In addition to boasting low-power, LPWAN technology has long-distance capabilities. In Berlin, for instance, eight to ten LPWAN gateways – each of which would have a range of 20 to 40 km – would be sufficient to pick up data from across the entire city.

Technical considerations around LPWAN

A complete LPWAN network contains sensors, gateways and a server to manage and make sense of the incoming flow of data. Case in point, a city might have a sensor on a road to measure traffic. This sensor then:

  • transmits this data to the gateway
  • the gateway sends it to a local or remote server
  • the receiving server will use the data to determine levels of traffic congestion. This information can then be used by local authorities, who can redirect traffic if needed.

LPWAN functions as a blanket term describing both NB-IoT and LoRaWAN networks (and a few others). NB-IoT is an LPWAN network set up by cellular providers. Because of this, NB-IoT always costs money to access and a company wishing to use a network in an area without service, waits for the provider to deploy the network. If service is interrupted, the company using it must again wait for the provider to fix it.

In contrast, anybody can set up a LoRaWAN network because it uses unlicensed frequencies. These places the management of the service fully in the hands of the company or individual wishing to use it. At the MXC Foundation, we commonly refer to LoRaWAN when using the acronym LPWAN.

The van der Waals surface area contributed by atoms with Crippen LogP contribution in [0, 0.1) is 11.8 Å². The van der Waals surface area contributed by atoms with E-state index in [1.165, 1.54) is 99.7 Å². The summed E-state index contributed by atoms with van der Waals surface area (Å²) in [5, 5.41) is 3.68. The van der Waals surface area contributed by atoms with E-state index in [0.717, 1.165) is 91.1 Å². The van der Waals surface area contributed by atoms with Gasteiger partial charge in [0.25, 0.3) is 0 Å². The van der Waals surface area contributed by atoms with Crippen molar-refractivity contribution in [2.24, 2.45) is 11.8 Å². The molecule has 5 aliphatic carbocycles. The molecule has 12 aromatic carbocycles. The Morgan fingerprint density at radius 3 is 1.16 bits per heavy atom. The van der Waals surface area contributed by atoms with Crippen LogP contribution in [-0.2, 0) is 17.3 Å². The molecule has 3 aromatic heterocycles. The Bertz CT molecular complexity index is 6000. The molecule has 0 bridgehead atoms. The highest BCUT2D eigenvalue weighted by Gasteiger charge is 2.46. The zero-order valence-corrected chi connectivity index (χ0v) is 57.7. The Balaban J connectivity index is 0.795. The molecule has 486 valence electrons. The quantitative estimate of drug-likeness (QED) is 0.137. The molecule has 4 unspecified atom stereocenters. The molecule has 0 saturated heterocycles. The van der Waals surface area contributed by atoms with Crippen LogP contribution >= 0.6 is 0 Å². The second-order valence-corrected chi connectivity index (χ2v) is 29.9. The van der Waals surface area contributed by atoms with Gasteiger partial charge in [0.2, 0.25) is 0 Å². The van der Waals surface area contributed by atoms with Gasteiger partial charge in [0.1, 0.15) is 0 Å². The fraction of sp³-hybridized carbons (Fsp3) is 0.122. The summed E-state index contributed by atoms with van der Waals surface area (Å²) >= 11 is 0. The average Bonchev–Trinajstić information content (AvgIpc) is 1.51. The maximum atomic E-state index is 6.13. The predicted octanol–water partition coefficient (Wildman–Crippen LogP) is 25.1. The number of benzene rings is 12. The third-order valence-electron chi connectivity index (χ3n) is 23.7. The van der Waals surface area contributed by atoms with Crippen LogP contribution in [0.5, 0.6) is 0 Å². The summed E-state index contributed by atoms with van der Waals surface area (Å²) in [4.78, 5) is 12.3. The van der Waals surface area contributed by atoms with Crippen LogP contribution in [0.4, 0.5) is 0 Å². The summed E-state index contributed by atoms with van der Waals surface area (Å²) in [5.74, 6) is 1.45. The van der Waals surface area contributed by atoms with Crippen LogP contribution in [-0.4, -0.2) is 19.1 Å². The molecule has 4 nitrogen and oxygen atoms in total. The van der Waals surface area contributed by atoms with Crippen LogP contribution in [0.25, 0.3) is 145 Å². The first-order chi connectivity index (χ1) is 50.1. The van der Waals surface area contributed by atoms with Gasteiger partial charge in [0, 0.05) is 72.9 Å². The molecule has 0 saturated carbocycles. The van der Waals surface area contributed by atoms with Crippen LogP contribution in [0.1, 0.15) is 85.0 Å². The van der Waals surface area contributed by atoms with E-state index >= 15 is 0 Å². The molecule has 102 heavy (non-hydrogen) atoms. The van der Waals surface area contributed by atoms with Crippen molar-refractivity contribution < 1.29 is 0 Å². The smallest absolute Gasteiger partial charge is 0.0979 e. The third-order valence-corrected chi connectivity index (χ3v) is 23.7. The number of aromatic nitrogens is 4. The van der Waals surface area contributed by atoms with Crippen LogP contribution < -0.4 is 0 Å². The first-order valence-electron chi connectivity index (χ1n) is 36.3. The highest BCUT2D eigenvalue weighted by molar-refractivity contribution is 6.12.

LPWAN in practice

The development of a superior infrastructure is among the most critical parts of a smart city.

Services will depend on scalability and reliable data. Furthermore, the technological infrastructure required to manage multiple data sources should not be so expensive, otherwise governments have just cause to increase taxes — which goes against the incentives for developing smart cities.

Moving forward, LPWAN technologies can revolutionise key areas including transport, energy, government and lighting. Markets will expand to include fit-for-purpose solutions across numerous sectors including lighting, parking, shipments, traffic and transportation.

Companies are already proving the value of LPWAN. The MXC Foundation is introducing the Machine eXchange Protocol allowing data, authorisation, increased data transactions and idiosyncratic data flow within congested markets.

The MXProtocol infrastructure coordinates sensor and end devices to gather information, and sends the data to a cloud platform via the Gateway. The decentralised peer-to-peer network allows anyone to deploy market solutions and resolve everyday needs within a city without causing a collision of data between networks.

For the first time in history, individual network users have the ability to provide useful information and help construct a decentralised and secure network that genuinely improves the quality of city living.

Investors looking for rewarding financial opportunities should look towards cryptocurrencies that include LPWAN protocols. With more service providers adopting and developing blockchain technologies, LPWAN is the only way of sharing sufficient amounts of data and make innovative services reliable.

The future is going to be a world of devices. It’s going to be a world of IoT. Get ready for LPWAN to lead the forefront and future of device data transactions.

Image Credit: Zapp2Photo / Shutterstock
Aaron Wagener, COO,
MXC Foundation